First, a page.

Gary White (left) and Matt Damon (Photo courtesy of

Gary White seeks to create water equity around the globe.


Number 1

What’s your role in public health?

I am the co-founder and CEO of and WaterEquity, and I lead these organizations to create and execute market-driven solutions to the global water crisis. is a nonprofit organization that harnesses philanthropy to empower people in the developing world to gain access to safe water and sanitation. WaterEquity is an investment manager dedicated to ending the global water crisis, with an exclusive focus on raising and deploying capital to water and sanitation enterprises throughout the developing world. is the result of a merger between WaterPartners, which I founded in 1990, and H2O Africa, which was co-founded by actor Matt Damon. We were brought together by a common goal to pioneer smart solutions to the water crisis. Through our work together with, we have empowered more than 33 million people with access to safe water or sanitation.

I came to the UNC Gillings School for a Master of Science degree because of the faculty and the School’s reputation for focusing on water supply and sanitation in low-income countries. This decision was largely influenced by Dan Okun, Don Lauria and Dale Whittington.

I ended up doing what I am doing now because of my experience in the Department of Environmental Sciences and Engineering (ESE) at UNC. I was able to connect with like-minded faculty and students who were also interested in tackling the global water and sanitation crisis. It was these individuals who rallied around the concept of launching a non-governmental organization (NGO) dedicated to this cause.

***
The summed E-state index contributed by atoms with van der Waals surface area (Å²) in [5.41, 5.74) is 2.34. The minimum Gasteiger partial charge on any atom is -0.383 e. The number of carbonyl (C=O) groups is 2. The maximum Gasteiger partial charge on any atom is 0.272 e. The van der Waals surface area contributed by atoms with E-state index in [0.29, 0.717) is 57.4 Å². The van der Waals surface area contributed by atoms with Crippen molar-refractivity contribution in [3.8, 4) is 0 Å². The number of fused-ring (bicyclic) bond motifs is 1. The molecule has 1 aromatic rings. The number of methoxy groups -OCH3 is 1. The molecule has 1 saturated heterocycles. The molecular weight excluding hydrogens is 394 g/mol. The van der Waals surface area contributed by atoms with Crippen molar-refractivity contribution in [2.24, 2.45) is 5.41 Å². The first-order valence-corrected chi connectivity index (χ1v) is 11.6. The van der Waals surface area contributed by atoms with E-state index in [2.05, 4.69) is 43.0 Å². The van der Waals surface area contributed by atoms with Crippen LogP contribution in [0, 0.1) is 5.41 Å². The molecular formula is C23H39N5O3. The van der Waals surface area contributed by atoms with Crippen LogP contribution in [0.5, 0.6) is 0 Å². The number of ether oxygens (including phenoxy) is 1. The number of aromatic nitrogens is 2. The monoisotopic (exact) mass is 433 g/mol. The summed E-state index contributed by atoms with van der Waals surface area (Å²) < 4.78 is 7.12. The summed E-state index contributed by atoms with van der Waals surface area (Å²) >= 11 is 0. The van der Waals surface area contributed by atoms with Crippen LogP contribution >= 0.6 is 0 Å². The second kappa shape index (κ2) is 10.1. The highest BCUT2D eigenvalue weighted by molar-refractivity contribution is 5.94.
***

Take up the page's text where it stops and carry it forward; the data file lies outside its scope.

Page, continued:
Number 2

Can you describe your focus area in one sentence?

Creating an enduring capital market to deliver the financing needed to ensure that everyone has access to sustainable water and sanitation services.


Number 3

How did your time at UNC impact you and your future career path?

The insights and expertise around finance as it relates to water supply and sanitation are some of the most important things I took from my UNC experience. This led to the founding of and, subsequently, WaterEquity. These two organizations blend together the concepts of engineering and finance in a way that was novel and had great impact.

My experience at the Gillings School was the basis for starting WaterPartners. I have been the CEO of WaterPartners (also and WaterEquity) since my UNC days.

During my time in ESE, so many students and faculty came together to launch the fundraising events associated with the creation of what was then WaterPartners. Countless volunteer hours were spent soliciting food and drink donations so we could host events at the Morehead Planetarium. These efforts were critical to the launch of WaterPartners and built great esprit de corps among the ESE students and faculty.


Number 4

How have you pivoted in response to the coronavirus pandemic?

Because our focus has always been on helping those living in poverty access improved water and sanitation, I did not need to pivot. I only saw the need to double down on our current efforts. I did certainly see the pandemic as yet another signal to the world of the importance of safe water access at home, and we messaged that even more emphatically.


Number 5

Why is it important for the Department of Environmental Sciences and Engineering to continue for another 100 years?

Clearly there is the potential to shape the careers, minds and values of an untold number of students. A UNC education focuses on advancing knowledge and contributing to society, and the ESE department can generate impact that can change the course of human health and quality of life.

To help the department celebrate its centennial, I will be giving the keynote lecture on “Why Water Action Must Be Part of Climate Action.” I encourage all to join on April 9 at noon.

Read more interviews in The Pivot series.

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